Since Oregon Forests Forever started in 2018, we’ve grown to a community of over 60,000 Oregonians. As we’ve grown, we’ve gotten a lot of questions – from what kind of tree species foresters plant, to what we can do about the wildfire crisis; our community is listening and curious – and for good reason. We’re thankful for this growing group of engaged advocates, and we’re doing what we can to get factual information in your hands.  

We appreciate that not everyone has a degree in forestry or wildlife biology, so we started seeking out professionals who work in the field to answer some of the most common questions our community asks. 

Here are their answers. 

Have a question you’d like us to answer? Send us an email: info@oregonforestsforever.com

Are farms really forests?

Do you only plant Douglas-fir?

Why do you clear-cut instead of thin?

Does deforestation happen in Oregon?

Is the increase in wildfire due to poor forest management or climate change?

Is building with wood carbon smart?

Should we just learn to live with wildfire?

Does planting 3 trees for every one we harvest contribute to wildfire fuel?

Are trees cut down to make toilet paper?

Is all of Oregon’s old-growth forest gone?

What’s the difference between Christmas tree seedlings and reforestation seedlings?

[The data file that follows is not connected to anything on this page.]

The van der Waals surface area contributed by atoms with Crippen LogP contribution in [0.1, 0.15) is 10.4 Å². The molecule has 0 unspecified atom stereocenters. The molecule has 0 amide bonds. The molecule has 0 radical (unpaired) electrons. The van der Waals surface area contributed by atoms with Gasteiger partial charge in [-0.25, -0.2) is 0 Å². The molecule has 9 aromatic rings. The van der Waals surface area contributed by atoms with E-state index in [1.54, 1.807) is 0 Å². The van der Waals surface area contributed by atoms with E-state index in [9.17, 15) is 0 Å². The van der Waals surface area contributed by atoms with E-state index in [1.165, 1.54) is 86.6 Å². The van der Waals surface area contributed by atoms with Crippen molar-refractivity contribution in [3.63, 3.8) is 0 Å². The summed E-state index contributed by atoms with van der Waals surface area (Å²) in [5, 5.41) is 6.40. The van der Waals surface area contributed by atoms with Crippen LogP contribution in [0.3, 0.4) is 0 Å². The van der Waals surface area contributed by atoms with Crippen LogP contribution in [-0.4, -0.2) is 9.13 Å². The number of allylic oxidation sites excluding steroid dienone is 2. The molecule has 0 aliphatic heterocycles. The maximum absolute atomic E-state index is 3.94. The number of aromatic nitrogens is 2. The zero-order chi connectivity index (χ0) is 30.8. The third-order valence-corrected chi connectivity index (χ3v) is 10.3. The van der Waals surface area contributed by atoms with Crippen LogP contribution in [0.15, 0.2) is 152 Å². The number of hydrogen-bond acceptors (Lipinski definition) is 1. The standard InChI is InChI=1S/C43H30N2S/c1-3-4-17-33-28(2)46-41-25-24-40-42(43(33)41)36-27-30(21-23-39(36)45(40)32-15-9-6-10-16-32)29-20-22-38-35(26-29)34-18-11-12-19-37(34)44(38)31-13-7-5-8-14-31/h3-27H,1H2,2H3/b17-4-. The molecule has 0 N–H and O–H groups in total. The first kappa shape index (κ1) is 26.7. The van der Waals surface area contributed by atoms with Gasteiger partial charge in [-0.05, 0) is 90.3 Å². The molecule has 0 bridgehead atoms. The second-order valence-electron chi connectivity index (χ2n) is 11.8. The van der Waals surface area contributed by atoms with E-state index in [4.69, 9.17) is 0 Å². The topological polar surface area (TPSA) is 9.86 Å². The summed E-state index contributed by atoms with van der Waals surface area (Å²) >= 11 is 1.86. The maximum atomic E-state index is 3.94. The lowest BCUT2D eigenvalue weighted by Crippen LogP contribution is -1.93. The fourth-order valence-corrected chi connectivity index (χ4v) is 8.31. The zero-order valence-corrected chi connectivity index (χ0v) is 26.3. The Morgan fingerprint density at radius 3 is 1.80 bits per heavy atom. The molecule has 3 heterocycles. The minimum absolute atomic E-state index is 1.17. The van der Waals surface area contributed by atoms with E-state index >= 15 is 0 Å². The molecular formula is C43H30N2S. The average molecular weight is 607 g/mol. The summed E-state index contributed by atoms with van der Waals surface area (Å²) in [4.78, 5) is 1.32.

What is a working forest?

When and why do you thin a forest?

We’re focused on actively and sustainably managing our forests in Oregon.

© 2024 Oregon Forests Forever All rights reserved.

Wildfire Prevention

Protecting human lives, property, and timber-producing forest

Cold Clean Water

Oregon’s forests produce the highest quality water in the state

Recreation

Supporting communities and the environment

Carbon Solutions and Climate Change

Working forests are key in the fight against climate change

Community Jobs

Offering a career path and future for everyone

Professional Forest Management

Forest practice laws safeguard water, fish and wildlife

Wildlife in Managed Forests

Different forest types create and maintain wildlife habitats

Renewable Building Materials

Oregon has the same amount of forestland now as 100 years ago